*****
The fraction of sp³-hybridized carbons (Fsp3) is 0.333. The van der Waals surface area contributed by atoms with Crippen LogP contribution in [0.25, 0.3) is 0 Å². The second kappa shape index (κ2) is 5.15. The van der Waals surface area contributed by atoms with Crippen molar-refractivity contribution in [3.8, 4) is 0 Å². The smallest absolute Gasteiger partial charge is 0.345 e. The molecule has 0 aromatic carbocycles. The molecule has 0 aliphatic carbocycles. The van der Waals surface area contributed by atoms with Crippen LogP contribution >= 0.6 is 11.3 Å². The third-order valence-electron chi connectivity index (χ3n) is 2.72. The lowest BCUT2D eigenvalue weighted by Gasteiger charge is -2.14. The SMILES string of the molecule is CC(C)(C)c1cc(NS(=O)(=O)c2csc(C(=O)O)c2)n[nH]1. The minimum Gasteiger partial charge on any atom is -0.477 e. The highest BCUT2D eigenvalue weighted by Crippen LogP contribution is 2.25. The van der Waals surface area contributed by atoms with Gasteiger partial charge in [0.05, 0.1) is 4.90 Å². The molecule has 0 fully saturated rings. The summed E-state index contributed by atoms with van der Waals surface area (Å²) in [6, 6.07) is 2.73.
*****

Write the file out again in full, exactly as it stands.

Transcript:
The fraction of sp³-hybridized carbons (Fsp3) is 0.333. The van der Waals surface area contributed by atoms with Crippen LogP contribution in [0.25, 0.3) is 0 Å². The second kappa shape index (κ2) is 5.15. The van der Waals surface area contributed by atoms with Crippen molar-refractivity contribution in [3.8, 4) is 0 Å². The smallest absolute Gasteiger partial charge is 0.345 e. The molecule has 0 aromatic carbocycles. The molecule has 0 aliphatic carbocycles. The van der Waals surface area contributed by atoms with Crippen LogP contribution >= 0.6 is 11.3 Å². The third-order valence-electron chi connectivity index (χ3n) is 2.72. The lowest BCUT2D eigenvalue weighted by Gasteiger charge is -2.14. The SMILES string of the molecule is CC(C)(C)c1cc(NS(=O)(=O)c2csc(C(=O)O)c2)n[nH]1. The minimum Gasteiger partial charge on any atom is -0.477 e. The highest BCUT2D eigenvalue weighted by Crippen LogP contribution is 2.25. The van der Waals surface area contributed by atoms with Gasteiger partial charge in [0.05, 0.1) is 4.90 Å². The molecule has 0 fully saturated rings. The summed E-state index contributed by atoms with van der Waals surface area (Å²) in [6, 6.07) is 2.73.